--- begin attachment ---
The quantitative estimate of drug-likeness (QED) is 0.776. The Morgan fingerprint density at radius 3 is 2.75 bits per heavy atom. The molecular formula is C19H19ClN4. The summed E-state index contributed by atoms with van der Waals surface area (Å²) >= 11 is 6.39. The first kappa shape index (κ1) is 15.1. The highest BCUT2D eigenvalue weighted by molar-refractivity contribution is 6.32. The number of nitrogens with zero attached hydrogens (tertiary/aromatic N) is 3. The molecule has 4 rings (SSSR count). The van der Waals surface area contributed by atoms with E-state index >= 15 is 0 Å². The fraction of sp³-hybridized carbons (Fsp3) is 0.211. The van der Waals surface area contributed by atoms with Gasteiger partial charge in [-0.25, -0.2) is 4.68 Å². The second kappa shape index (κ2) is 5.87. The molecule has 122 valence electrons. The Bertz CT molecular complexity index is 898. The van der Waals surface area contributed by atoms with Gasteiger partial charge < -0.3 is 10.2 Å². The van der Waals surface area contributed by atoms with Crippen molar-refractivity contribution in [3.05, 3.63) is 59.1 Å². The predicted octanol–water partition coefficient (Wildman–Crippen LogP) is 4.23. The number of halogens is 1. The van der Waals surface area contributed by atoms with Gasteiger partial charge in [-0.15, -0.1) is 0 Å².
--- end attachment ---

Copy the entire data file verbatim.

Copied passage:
The quantitative estimate of drug-likeness (QED) is 0.776. The Morgan fingerprint density at radius 3 is 2.75 bits per heavy atom. The molecular formula is C19H19ClN4. The summed E-state index contributed by atoms with van der Waals surface area (Å²) >= 11 is 6.39. The first kappa shape index (κ1) is 15.1. The highest BCUT2D eigenvalue weighted by molar-refractivity contribution is 6.32. The number of nitrogens with zero attached hydrogens (tertiary/aromatic N) is 3. The molecule has 4 rings (SSSR count). The van der Waals surface area contributed by atoms with E-state index >= 15 is 0 Å². The fraction of sp³-hybridized carbons (Fsp3) is 0.211. The van der Waals surface area contributed by atoms with Gasteiger partial charge in [-0.25, -0.2) is 4.68 Å². The second kappa shape index (κ2) is 5.87. The molecule has 122 valence electrons. The Bertz CT molecular complexity index is 898. The van der Waals surface area contributed by atoms with Gasteiger partial charge < -0.3 is 10.2 Å². The van der Waals surface area contributed by atoms with Crippen molar-refractivity contribution in [3.05, 3.63) is 59.1 Å². The predicted octanol–water partition coefficient (Wildman–Crippen LogP) is 4.23. The number of halogens is 1. The van der Waals surface area contributed by atoms with Gasteiger partial charge in [-0.15, -0.1) is 0 Å².